Bankruptcy without any financial problems

There are many cases in which companies have filed for bankruptcy before they become financially distressed. This is to prevent disaster.

Purdue Pharma recently pleaded guilty in criminal cases for the distribution of the addictive opioid OxyContin. It was not in a cash crisis when it filed for bankruptcy. It was facing a flood of lawsuits that could lead to its demise.

The Boy Scouts of America didn’t have a severe cash shortage when filed for bankruptcy protection in 2020. The Boy Scouts of America was also amid a flurry of sexual assault lawsuits.

Jacoby of the University of North Carolina says that the NRA has not done anything to show its financial difficulties. It stated in court papers that they would pay their creditors in full. This is unusual in bankruptcy court, where debtors often receive less than what they owe.

Jacoby states that the idea that an entity declares bankruptcy and promises to pay all its creditors is contrary to why there is a federal bankruptcy system.

However, the group indicated that it intends to use bankruptcy court’s benefits to restructure certain elements of its operations.

On its website, the NRA stated that bankruptcy would be used to “streamline expenses and costs” and “proceed in pending litigation in an organized and coordinated manner” in pursuit “many financial or strategic advantages.”

It plans to move its headquarters from Virginia, Texas, or anywhere else. The group has expressed appreciation for Texas’ support of gun rights.

“The NRA initiated this chapter 11 restructuring proceeding to establish a centralized, neutral forum to streamline, resolve and address all outstanding claims, and preserve its constitutionally protected mission of a going concern,” the group stated in a court filing.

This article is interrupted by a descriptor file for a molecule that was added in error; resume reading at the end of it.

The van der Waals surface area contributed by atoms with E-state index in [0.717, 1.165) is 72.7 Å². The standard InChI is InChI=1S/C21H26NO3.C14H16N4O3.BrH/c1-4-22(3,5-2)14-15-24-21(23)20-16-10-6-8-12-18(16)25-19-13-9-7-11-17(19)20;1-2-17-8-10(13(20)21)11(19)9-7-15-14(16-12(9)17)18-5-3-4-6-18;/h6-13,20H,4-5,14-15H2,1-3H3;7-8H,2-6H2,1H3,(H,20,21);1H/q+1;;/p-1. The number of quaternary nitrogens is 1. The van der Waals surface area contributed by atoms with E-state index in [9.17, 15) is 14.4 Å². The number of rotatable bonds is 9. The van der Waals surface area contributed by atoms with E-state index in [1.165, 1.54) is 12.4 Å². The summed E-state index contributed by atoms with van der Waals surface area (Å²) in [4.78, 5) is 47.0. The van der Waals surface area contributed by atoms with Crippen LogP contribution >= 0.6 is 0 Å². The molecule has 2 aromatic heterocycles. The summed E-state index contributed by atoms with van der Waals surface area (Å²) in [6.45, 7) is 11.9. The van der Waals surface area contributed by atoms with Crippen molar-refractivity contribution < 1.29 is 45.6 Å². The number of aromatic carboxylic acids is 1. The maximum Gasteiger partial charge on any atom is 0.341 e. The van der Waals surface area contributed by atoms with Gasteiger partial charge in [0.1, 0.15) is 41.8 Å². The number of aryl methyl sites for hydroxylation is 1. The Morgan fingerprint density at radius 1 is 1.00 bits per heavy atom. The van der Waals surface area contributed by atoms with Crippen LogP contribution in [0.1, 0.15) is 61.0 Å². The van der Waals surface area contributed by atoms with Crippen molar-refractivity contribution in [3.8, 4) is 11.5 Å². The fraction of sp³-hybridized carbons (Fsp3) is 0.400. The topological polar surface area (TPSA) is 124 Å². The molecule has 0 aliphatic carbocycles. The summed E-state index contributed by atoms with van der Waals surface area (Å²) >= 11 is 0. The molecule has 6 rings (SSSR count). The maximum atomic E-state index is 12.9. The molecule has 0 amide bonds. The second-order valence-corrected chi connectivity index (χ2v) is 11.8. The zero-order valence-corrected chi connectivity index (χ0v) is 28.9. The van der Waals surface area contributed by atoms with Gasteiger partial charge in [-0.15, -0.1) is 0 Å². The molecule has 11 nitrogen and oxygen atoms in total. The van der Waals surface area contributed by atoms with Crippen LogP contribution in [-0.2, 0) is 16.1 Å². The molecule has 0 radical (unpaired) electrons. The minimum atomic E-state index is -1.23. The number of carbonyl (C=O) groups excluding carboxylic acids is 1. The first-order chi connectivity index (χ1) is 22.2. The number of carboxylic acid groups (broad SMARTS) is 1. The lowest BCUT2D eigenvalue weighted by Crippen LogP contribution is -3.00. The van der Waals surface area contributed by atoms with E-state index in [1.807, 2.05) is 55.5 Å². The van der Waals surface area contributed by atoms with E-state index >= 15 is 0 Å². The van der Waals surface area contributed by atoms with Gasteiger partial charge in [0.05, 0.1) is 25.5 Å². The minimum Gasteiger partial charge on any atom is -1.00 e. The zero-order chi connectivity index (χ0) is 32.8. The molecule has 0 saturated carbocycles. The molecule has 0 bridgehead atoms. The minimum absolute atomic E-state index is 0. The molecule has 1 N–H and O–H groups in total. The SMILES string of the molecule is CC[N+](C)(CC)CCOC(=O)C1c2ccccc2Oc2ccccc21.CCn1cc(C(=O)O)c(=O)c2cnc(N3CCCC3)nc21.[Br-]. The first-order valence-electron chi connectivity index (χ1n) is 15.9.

Are federal courts required to be involved?

Federal bankruptcy courts can be used to resolve state court litigation and provide a second chance for debtors.

Jacoby states that even if there is no financial reason to file for bankruptcy, America’s federalist systems would usually prevent a federal court from intervening in state legal disputes.

She says, “We have the bankruptcy power from Constitution.” It is not meant to override any state laws. A federal court should not intervene in a matter that isn’t within its purview unless there is financial distress.

Jacoby says it is important to remember that Jacoby’s objections to NRA bankruptcy do not relate to the Second Amendment mission.

She says, “They have nothing in common with the right to bear arms.” It all comes down to whether they are in financial distress.

There are risks associated with bankruptcy

Although bankruptcy filings can benefit the NRA’s goal of escaping New York City, they also pose risks. Creditors could use the bankruptcy case to sue Wayne LaPierre, the CEO, for wrongful conduct.

Pottow from the University of Michigan says, “If there are serious accusations of mismanagement, then you might have a creditor try to kick out the managers.” It’s a risk because everything is now out in the open.